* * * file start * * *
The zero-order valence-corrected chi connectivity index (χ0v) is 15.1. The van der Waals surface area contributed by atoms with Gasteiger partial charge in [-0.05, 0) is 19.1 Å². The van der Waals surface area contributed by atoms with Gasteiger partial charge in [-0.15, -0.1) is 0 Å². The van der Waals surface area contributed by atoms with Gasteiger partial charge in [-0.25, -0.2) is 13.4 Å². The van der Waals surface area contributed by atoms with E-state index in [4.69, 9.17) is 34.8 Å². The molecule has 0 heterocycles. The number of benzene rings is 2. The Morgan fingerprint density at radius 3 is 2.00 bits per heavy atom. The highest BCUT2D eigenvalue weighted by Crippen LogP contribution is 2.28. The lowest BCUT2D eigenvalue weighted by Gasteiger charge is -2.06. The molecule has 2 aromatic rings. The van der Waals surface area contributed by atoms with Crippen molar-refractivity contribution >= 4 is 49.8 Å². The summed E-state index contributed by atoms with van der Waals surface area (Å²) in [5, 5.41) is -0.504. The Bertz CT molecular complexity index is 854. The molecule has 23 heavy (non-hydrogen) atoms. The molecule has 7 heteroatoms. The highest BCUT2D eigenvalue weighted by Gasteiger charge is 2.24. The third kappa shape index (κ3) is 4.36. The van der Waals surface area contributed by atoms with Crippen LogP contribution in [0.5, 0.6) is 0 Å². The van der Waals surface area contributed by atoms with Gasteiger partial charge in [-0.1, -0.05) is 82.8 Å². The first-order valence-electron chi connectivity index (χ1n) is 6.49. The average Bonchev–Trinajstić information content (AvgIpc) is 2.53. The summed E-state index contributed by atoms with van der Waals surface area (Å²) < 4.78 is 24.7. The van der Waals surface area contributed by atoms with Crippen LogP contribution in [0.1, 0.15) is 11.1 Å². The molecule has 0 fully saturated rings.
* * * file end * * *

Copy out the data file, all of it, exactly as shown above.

The zero-order valence-corrected chi connectivity index (χ0v) is 15.1. The van der Waals surface area contributed by atoms with Gasteiger partial charge in [-0.05, 0) is 19.1 Å². The van der Waals surface area contributed by atoms with Gasteiger partial charge in [-0.15, -0.1) is 0 Å². The van der Waals surface area contributed by atoms with Gasteiger partial charge in [-0.25, -0.2) is 13.4 Å². The van der Waals surface area contributed by atoms with E-state index in [4.69, 9.17) is 34.8 Å². The molecule has 0 heterocycles. The number of benzene rings is 2. The Morgan fingerprint density at radius 3 is 2.00 bits per heavy atom. The highest BCUT2D eigenvalue weighted by Crippen LogP contribution is 2.28. The lowest BCUT2D eigenvalue weighted by Gasteiger charge is -2.06. The molecule has 2 aromatic rings. The van der Waals surface area contributed by atoms with Crippen molar-refractivity contribution >= 4 is 49.8 Å². The summed E-state index contributed by atoms with van der Waals surface area (Å²) in [5, 5.41) is -0.504. The Bertz CT molecular complexity index is 854. The molecule has 23 heavy (non-hydrogen) atoms. The molecule has 7 heteroatoms. The highest BCUT2D eigenvalue weighted by Gasteiger charge is 2.24. The third kappa shape index (κ3) is 4.36. The van der Waals surface area contributed by atoms with Crippen LogP contribution in [0.5, 0.6) is 0 Å². The van der Waals surface area contributed by atoms with Gasteiger partial charge in [-0.1, -0.05) is 82.8 Å². The first-order valence-electron chi connectivity index (χ1n) is 6.49. The average Bonchev–Trinajstić information content (AvgIpc) is 2.53. The summed E-state index contributed by atoms with van der Waals surface area (Å²) < 4.78 is 24.7. The van der Waals surface area contributed by atoms with Crippen LogP contribution in [0.1, 0.15) is 11.1 Å². The molecule has 0 fully saturated rings.